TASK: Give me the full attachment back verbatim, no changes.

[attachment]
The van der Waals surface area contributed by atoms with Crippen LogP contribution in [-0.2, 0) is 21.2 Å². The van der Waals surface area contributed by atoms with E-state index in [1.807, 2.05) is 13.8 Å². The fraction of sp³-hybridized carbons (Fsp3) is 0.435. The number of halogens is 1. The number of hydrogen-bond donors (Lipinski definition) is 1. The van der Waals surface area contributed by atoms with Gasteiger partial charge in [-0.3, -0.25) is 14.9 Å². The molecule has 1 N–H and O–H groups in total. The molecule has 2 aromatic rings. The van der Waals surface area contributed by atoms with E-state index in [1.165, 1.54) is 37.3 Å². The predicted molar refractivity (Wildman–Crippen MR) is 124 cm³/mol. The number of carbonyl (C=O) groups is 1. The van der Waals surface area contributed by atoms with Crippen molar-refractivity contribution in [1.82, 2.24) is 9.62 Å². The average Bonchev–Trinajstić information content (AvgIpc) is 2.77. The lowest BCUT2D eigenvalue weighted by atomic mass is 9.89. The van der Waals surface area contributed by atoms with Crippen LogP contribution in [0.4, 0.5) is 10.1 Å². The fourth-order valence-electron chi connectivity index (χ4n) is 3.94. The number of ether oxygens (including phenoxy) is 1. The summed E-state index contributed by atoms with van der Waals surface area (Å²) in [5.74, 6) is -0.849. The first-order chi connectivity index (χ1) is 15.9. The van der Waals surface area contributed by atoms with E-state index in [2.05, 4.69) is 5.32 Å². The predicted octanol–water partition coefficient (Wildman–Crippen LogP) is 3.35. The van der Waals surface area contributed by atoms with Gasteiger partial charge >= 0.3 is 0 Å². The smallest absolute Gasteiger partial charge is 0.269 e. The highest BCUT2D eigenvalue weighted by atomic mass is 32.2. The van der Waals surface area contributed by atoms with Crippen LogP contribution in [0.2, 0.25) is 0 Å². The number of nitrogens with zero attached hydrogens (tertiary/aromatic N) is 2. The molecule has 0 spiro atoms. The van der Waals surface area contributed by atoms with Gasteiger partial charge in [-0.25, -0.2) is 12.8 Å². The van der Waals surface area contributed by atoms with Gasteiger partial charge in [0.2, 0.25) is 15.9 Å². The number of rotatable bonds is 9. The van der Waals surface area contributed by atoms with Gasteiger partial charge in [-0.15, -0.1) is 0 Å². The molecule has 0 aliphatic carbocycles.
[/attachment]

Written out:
The van der Waals surface area contributed by atoms with Crippen LogP contribution in [-0.2, 0) is 21.2 Å². The van der Waals surface area contributed by atoms with E-state index in [1.807, 2.05) is 13.8 Å². The fraction of sp³-hybridized carbons (Fsp3) is 0.435. The number of halogens is 1. The number of hydrogen-bond donors (Lipinski definition) is 1. The van der Waals surface area contributed by atoms with Gasteiger partial charge in [-0.3, -0.25) is 14.9 Å². The molecule has 1 N–H and O–H groups in total. The molecule has 2 aromatic rings. The van der Waals surface area contributed by atoms with E-state index in [1.165, 1.54) is 37.3 Å². The predicted molar refractivity (Wildman–Crippen MR) is 124 cm³/mol. The number of carbonyl (C=O) groups is 1. The van der Waals surface area contributed by atoms with Crippen molar-refractivity contribution in [1.82, 2.24) is 9.62 Å². The average Bonchev–Trinajstić information content (AvgIpc) is 2.77. The lowest BCUT2D eigenvalue weighted by atomic mass is 9.89. The van der Waals surface area contributed by atoms with Crippen LogP contribution in [0.4, 0.5) is 10.1 Å². The fourth-order valence-electron chi connectivity index (χ4n) is 3.94. The number of ether oxygens (including phenoxy) is 1. The summed E-state index contributed by atoms with van der Waals surface area (Å²) in [5.74, 6) is -0.849. The first-order chi connectivity index (χ1) is 15.9. The van der Waals surface area contributed by atoms with E-state index in [2.05, 4.69) is 5.32 Å². The predicted octanol–water partition coefficient (Wildman–Crippen LogP) is 3.35. The van der Waals surface area contributed by atoms with Gasteiger partial charge >= 0.3 is 0 Å². The smallest absolute Gasteiger partial charge is 0.269 e. The highest BCUT2D eigenvalue weighted by atomic mass is 32.2. The van der Waals surface area contributed by atoms with Crippen LogP contribution in [0.2, 0.25) is 0 Å². The number of nitrogens with zero attached hydrogens (tertiary/aromatic N) is 2. The molecule has 0 spiro atoms. The van der Waals surface area contributed by atoms with Gasteiger partial charge in [-0.25, -0.2) is 12.8 Å². The van der Waals surface area contributed by atoms with Gasteiger partial charge in [0.2, 0.25) is 15.9 Å². The number of rotatable bonds is 9. The van der Waals surface area contributed by atoms with Gasteiger partial charge in [-0.15, -0.1) is 0 Å². The molecule has 0 aliphatic carbocycles.